Saturday, May 18: 1-5pm
Sunday, May 19: 1-5pm


Our biggest, most rollicking fundraiser of the year, Bourbon & Bluegrass, is back for two days of twangin’ music, cocktails and mocktails, preservation tours of the Cottage, and more!

Tickets and more information HERE!

Click HERE for sponsorship opportunities!

About the artists:

Letitia VanSant (Saturday, May 18)

Letitia VanSant’s lyrics are as personal as they are political, tracing questions of power into the human heart. With sparse indie folk arrangements fortifying a distinctly intimate vocal style, her stage presence is down-to-earth and immediate. Paste Magazine named her among 10 Artists to Watch in 2020, BBC Radio says she is “a fascinating new artist,” and PopMatters called her “a consummate reflection of a rising Americana star.” Her songwriting has earned several awards, including the Kerrville New Folk Songwriting Competition. VanSant’s debut album Gut It to the Studs established her as an emerging talent on the Americana scene and propelled her on her first UK/European tour. Its follow-up Circadian was released February 21, 2020.

Hubby Jenkins (Saturday, May 18)

Hubby Jenkins is a talented multi-instrumentalist who endeavors to share his love and knowledge of old-time American music. Born and raised in Brooklyn he delved into his southern roots, following the thread of African American history that wove itself through America’s traditional music forms. As an integral member of the Carolina Chocolate Drops and later Rhiannon Giddens band, Hubby has performed at festivals and venues around the world, earning himself both Grammy and Americana award nominations. Today he spreads his knowledge and love of old-time American music through his dynamic solo performances and engaging workshops.

Adeem the Artist (Saturday, May 18)

From their earliest self-released EPs to 2021’s Cast-Iron Pansexual—the album that earned praise from Rolling Stone and American Songwriter for its examination of faith, sexual identity, and self-acceptance—Adeem the Artist has continued to build a following by blending Appalachian musical influences and poetic flair with a healthy dose of comedic instinct.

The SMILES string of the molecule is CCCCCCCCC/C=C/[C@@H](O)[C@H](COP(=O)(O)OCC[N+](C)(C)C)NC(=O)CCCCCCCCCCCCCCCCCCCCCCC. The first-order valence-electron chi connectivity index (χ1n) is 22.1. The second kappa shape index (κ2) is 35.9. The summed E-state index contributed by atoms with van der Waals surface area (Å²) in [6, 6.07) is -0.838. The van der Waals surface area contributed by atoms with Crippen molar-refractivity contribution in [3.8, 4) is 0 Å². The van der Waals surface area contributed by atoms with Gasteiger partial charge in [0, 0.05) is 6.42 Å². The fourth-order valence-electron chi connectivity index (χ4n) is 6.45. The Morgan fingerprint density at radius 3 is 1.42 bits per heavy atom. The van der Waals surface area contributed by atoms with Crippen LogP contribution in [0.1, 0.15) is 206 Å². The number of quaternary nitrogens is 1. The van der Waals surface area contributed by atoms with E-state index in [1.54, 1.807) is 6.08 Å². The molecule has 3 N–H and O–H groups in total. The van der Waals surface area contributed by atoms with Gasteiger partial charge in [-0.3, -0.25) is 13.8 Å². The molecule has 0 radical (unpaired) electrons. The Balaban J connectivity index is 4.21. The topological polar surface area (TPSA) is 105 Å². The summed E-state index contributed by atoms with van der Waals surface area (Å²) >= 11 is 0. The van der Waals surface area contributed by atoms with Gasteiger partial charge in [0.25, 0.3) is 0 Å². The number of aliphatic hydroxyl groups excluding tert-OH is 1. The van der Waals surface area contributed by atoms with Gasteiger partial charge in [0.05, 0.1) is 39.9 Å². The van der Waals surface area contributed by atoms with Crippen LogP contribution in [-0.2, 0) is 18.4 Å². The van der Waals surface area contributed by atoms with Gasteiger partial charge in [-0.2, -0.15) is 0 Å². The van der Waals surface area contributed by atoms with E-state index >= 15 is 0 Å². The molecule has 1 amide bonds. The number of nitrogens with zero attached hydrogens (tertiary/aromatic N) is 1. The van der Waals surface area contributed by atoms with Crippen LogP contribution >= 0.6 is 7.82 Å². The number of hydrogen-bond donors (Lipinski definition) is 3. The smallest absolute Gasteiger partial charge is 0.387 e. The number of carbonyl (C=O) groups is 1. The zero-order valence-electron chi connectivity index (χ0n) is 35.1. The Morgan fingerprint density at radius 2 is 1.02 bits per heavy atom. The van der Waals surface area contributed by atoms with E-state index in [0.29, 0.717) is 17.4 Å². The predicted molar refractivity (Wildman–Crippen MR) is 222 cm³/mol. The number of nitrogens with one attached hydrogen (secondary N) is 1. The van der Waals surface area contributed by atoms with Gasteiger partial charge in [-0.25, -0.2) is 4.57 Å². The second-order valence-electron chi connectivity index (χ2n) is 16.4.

Full bio here.

Jake Blount (Sunday, May 19)

Jake Blount (pronounced: blunt) is an award-winning musician and scholar based in Providence, RI. He is half of the internationally touring duo Tui, a 2020 recipient of the Steve Martin Banjo Prize, and a two-time winner of the Appalachian String Band Music Festival (better known as Clifftop). A specialist in the early folk music of Black Americans, Blount is a skilled performer of spirituals, blues, and string band repertoire. Blount has performed at the Kennedy Center, the Newport Folk Festival, NPR’s Tiny Desk, and numerous other venues across and beyond the United States. He has presented his scholarly work at museums and universities including the Smithsonian Institution, Berklee College of Music and Yale University. His writing has appeared in Rolling Stone, Paste Magazine, No Depression, and NPR. His most recent album, The New Faith, is the latest installment of Smithsonian Folkways Recordings’ African American Legacy Series.

Full bio here.

David Wax Museum (Sunday, May 19)

David Wax Museum blends the ancient and ever-relevant rhythms of traditional Mexican music with amber pop hues, their unabashed rock riffs emanating an air of AM radio circa 1975, all tethered together by seductive harmonies. It’s a seamless tapestry of boundless curiosity, an artful display of what Wax frames as “the lines blurring and dissolving between musical cultures and eras.” Their latest album, You Must Change Your Life, sounds out a thousand minor- and major-key ways a listener can do just that.

Full bio here.

Senora May, (May 19)

In the short time she’s been in the public eye, Senora May has emerged as one of the most exciting new voices out of a region rich with musical heritage.  She’s also become a role model for young rural women and possesses a keen understanding of that responsibility. “I want to keep putting out music that makes me feel good and demonstrates that I can voice my feelings, emotions I know other women growing up in similar settings feel. There are so many women that don’t have a voice, stifled by misogyny, their husbands, their culture, their own selves, our political climate,” she says.  “Besides just making it, I’d like to create positive change through my music for people who need it. I don’t think anyone should be held back, treated differently or stifled creatively, based on their gender, or anything else they can’t help.”

Full bio here.



Partner Sponsor:

Office of Cable Television, Film, Music, & Entertainment (OCTFME)

Event sponsor:

National Trust Insurance Services

Community sponsors:

Chesapeake Telephone Systems

DP Solutions

In kind and organizational partners:

Schneider’s of Capitol Hill


DrinkMore Water

RSVP Catering

Sugarplum Tent Co

The Armed Forces Retirement Home